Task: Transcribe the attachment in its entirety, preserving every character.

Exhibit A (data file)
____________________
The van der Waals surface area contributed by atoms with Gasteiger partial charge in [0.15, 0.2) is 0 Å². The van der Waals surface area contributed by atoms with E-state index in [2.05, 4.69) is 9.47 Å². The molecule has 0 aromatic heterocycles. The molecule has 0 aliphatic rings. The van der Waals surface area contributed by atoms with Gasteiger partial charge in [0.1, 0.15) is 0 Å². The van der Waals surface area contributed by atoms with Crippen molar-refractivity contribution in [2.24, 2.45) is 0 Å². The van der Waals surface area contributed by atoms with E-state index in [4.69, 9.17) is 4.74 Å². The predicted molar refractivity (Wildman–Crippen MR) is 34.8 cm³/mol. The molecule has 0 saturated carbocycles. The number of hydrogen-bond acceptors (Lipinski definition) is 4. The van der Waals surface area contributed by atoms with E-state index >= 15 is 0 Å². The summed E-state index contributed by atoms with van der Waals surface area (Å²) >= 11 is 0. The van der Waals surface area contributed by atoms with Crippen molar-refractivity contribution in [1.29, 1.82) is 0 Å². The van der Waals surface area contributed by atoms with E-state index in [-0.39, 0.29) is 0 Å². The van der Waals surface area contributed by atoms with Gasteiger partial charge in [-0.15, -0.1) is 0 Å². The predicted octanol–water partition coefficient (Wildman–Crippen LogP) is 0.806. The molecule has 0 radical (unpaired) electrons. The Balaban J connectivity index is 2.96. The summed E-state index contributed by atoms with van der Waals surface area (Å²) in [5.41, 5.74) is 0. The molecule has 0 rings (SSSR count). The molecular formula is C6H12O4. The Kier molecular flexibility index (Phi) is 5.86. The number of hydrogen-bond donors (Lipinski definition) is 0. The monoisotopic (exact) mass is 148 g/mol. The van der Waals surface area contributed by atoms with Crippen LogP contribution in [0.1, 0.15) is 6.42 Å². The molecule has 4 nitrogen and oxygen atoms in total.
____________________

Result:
The van der Waals surface area contributed by atoms with Gasteiger partial charge in [0.15, 0.2) is 0 Å². The van der Waals surface area contributed by atoms with E-state index in [2.05, 4.69) is 9.47 Å². The molecule has 0 aromatic heterocycles. The molecule has 0 aliphatic rings. The van der Waals surface area contributed by atoms with Gasteiger partial charge in [0.1, 0.15) is 0 Å². The van der Waals surface area contributed by atoms with Crippen molar-refractivity contribution in [2.24, 2.45) is 0 Å². The van der Waals surface area contributed by atoms with E-state index in [4.69, 9.17) is 4.74 Å². The predicted molar refractivity (Wildman–Crippen MR) is 34.8 cm³/mol. The molecule has 0 saturated carbocycles. The number of hydrogen-bond acceptors (Lipinski definition) is 4. The van der Waals surface area contributed by atoms with E-state index >= 15 is 0 Å². The summed E-state index contributed by atoms with van der Waals surface area (Å²) >= 11 is 0. The van der Waals surface area contributed by atoms with Crippen molar-refractivity contribution in [1.29, 1.82) is 0 Å². The van der Waals surface area contributed by atoms with E-state index in [-0.39, 0.29) is 0 Å². The van der Waals surface area contributed by atoms with Gasteiger partial charge in [-0.15, -0.1) is 0 Å². The predicted octanol–water partition coefficient (Wildman–Crippen LogP) is 0.806. The molecule has 0 radical (unpaired) electrons. The Balaban J connectivity index is 2.96. The summed E-state index contributed by atoms with van der Waals surface area (Å²) in [5.41, 5.74) is 0. The molecule has 0 rings (SSSR count). The molecular formula is C6H12O4. The Kier molecular flexibility index (Phi) is 5.86. The number of hydrogen-bond donors (Lipinski definition) is 0. The monoisotopic (exact) mass is 148 g/mol. The van der Waals surface area contributed by atoms with Crippen LogP contribution in [0.1, 0.15) is 6.42 Å². The molecule has 4 nitrogen and oxygen atoms in total.